Crown, defence lawyers ironing out peace bond details for Montreal couple

Crown, defence lawyers ironing out peace bond details for Montreal couple

MONTREAL — A Montreal couple acquitted on most of the terrorism-related charges against them are ready to sign off on a peace bond requested by the Crown.

Sabrine Djermane and El Mahdi Jamali appeared briefly Monday at the Montreal courthouse where lawyers were granted more time to settle some of the finer details of the application.

They will return to court May 4 for a hearing both sides said shouldn't take too long.

A lawyer for Jamali said the couple are ready to submit to the Crown's conditions but are also eager to get on with their lives.

Tiago Murias said it hasn't been easy for the pair given their reputation and that it will take open-minded people to give them a chance, noting his client is working in a restaurant and studying at university.

"They want to turn the page, move on to other things, to work, to be good citizens," Murias said of the pair, who are both in their early 20s.

They were arrested in April 2015 and faced three charges: attempting to leave Canada to commit a terror act abroad; possession of an explosive substance; and committing an act under the direction or for the profit of a terrorist organization.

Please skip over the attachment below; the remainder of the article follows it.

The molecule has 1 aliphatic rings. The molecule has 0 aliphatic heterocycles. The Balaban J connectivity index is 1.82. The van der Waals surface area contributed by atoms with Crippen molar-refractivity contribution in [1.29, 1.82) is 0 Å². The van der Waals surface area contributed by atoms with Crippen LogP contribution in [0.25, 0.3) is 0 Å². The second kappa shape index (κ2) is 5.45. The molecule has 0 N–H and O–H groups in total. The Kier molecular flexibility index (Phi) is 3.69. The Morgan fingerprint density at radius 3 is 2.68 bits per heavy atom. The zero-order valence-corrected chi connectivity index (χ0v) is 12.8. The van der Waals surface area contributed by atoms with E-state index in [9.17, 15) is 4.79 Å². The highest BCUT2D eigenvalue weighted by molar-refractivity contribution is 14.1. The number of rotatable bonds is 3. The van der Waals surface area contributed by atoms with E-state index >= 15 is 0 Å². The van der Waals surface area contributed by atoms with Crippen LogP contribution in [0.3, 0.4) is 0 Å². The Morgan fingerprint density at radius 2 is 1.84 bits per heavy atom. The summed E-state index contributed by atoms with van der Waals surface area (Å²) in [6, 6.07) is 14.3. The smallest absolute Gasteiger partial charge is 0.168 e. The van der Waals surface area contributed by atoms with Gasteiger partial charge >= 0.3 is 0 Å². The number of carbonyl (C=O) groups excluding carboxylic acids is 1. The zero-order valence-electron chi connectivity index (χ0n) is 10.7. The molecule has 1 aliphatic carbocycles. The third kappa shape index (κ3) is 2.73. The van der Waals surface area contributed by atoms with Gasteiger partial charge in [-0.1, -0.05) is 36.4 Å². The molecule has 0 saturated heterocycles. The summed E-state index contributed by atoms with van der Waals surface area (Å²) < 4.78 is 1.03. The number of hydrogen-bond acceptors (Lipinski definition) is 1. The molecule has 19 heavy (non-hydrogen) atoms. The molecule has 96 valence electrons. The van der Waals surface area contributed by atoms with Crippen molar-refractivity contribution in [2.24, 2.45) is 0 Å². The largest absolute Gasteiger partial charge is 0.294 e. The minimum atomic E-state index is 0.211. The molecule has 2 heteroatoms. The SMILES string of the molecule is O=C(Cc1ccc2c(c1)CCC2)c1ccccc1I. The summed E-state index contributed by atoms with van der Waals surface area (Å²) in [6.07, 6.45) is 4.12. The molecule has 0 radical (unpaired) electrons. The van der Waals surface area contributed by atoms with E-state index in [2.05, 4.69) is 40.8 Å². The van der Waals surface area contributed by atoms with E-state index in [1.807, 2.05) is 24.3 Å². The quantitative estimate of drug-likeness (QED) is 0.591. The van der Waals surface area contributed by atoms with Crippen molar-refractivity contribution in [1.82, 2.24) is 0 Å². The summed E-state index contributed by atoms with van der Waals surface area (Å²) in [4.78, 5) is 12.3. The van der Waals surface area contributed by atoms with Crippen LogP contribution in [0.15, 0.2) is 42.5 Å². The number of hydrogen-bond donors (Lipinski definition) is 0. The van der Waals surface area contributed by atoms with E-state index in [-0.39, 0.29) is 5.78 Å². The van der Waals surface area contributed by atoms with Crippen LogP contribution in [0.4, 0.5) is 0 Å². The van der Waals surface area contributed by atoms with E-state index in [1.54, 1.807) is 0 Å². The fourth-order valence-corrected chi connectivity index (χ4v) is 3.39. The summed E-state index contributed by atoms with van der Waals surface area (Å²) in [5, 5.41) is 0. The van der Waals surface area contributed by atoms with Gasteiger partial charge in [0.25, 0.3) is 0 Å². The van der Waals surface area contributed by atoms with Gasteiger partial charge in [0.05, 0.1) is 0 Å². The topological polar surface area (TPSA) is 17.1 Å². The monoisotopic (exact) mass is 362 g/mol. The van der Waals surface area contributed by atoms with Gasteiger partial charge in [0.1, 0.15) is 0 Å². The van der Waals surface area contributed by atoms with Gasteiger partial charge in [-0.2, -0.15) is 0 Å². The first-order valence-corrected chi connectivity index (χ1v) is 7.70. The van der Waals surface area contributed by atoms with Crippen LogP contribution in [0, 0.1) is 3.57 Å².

A fourth charge of facilitating an terrorist act was withdrawn against the two.

Last December, a jury acquitted Djermane of all of her charges, while Jamali was found guilty of the lesser charge of possession of an explosive without lawful excuse.

One month later, the Crown asked the Quebec Court of Appeal to overturn the acquittal on the explosives charge for Djermane and order a new trial.

Following the outcome of the case, the prosecution noted the pair remained under various conditions that included reporting to authorities every week, staying away from one particular Montreal mosque, not speaking to anyone in Syria and avoiding social media and any terrorism-related literature.

The new conditions under the peace bond will be less strict than the ones they are currently facing, Murias told reporters,

Murias said the criteria for seeking such a bond — a fear, on reasonable grounds, that someone will commit an offence — make it easy to obtain.

"We're not talking about an elevated criteria here," he said.

Sidhartha Banerjee, The Canadian Press